So far I haven't heard anyone try the: "Web Services are better at SOA than anything else", which is good because they're not - people have been doing SOA for years with technologies like DCE and CORBA. The WS-* stack is complex, but then so is any distributed system that needs to do real work: just take a look at the history of distributed systems (Emerald, Argus, Arjuna, DCE, CORBA, DCOM, ...) There really is no such thing as a free lunch!

    Web Services fill a very important role that no other attempt has been able to: interoperability between heterogeneous environments. They are as much about that as they are about loose-coupling/internet-scale applications. In the last 2 years we've seen companies such as MSFT, IBM, Oracle, JBoss, IONA, Sonic, WSO2 etc. work together to make sure the specifications/standards (and associated products) interoperate out-of-the-box. We've never seen that kind of concerted effort before.

    Even in the OMG! I've been working in the OMG since 1992 and it took 10 years to get things interoperable enough. Unfortunately in that time customers were believing the "already interoperable" hype of vendors and getting tied into implementations that didn't do it. That also hurt the CORBA effort a lot. So of course there's the argument (at least as far as interoperability goes) that if these vendors had worked as hard to get specifications in CORBA, J2EE, DCE etc. to interoperate from the get-go then perhaps we wouldn't need Web Services. But try as we might, we can't change history. Live with it.
  22. I Web services were (are, I presume) thought for addressing those interoperability issues that arose with CORBA and IIOP.

    WS mythology and brainwashing at work, check the facts: CORBA version 1 implementations were could not talk to each other because vendors insisted on that as a way to lock in customers. Since version 2 CORBA has standartized on IIOP protocol and implementations became interoperable.
  23. More to digest on webservices[ Go to top ]

    I Web services were (are, I presume) thought for addressing those interoperability issues that arose with CORBA and IIOP.
    WS mythology and brainwashing at work, check the facts: CORBA version 1 implementations were could not talk to each other because vendors insisted on that as a way to lock in customers. Since version 2 CORBA has standartized on IIOP protocol and implementations became interoperable.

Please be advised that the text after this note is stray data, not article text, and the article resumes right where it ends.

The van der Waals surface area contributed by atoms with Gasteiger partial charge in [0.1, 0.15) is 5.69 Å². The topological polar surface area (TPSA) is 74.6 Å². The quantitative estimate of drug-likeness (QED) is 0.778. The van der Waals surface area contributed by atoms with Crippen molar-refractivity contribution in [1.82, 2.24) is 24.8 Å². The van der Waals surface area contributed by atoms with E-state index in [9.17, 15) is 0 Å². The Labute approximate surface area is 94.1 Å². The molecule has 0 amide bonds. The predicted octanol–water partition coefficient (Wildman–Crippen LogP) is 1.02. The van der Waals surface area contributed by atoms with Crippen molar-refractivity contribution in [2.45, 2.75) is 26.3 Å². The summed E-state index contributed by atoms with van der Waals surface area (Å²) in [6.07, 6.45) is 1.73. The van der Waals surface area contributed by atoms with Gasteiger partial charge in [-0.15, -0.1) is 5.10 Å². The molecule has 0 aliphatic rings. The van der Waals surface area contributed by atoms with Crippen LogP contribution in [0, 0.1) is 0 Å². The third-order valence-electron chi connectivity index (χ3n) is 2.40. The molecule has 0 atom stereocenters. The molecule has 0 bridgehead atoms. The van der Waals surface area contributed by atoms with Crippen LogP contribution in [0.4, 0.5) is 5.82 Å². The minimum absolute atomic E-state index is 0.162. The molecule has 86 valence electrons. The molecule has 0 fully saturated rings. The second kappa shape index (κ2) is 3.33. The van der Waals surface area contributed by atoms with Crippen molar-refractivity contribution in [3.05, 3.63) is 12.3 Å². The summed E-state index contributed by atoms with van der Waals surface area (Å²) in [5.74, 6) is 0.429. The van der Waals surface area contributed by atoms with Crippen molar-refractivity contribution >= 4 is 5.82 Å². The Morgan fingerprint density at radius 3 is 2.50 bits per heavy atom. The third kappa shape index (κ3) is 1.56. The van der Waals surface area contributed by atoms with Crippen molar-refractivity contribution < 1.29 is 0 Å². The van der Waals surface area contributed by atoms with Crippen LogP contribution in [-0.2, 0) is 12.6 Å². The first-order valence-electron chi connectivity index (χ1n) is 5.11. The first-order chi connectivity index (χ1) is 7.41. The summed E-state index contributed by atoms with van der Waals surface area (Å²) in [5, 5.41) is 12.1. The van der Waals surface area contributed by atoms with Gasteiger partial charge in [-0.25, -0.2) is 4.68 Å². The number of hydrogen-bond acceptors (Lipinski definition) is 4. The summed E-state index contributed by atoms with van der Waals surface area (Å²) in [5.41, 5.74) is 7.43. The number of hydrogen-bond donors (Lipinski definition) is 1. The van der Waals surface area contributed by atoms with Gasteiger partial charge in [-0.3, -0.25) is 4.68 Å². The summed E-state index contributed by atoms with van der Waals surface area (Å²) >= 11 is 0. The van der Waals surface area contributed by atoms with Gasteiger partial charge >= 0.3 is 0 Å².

Version 2 of CORBA sorted out transport interoperability but there were still issues around interoperability of higher-level services. Even version 3 didn't fully sort that out. In an earlier life, I was involved in a CORBA.net interoperability demo. It showed off basic interoperability amongst all the main CORBA players. We wanted to extend the demo to highlight interoperable security, transactions, events etc. but never managed to achieve anything worth showing in the timeframes we had available.

    WS-* is attempting to tackle some of the areas which CORBA never managed to pull off in terms of mainstream use. The dynamics are a bit different now - it will take Microsoft a long time to change direction now - so the basic WS plumbing will be with us for some time - hence the window of opportunity the WS-* community has available to it to get things right is much larger.

    Having said that, I doubt they will fare *that* much better than CORBA for all of these areas - simply because the number of people that need to do the really tricky stuff is small. The market for solving the really tricky cases will always be smaller than some other emerging niche area.
  24. Think about data integrity. Then think about saving your successors maintenance time.
  25. Stage 6) Assimilation - go .Net remoting!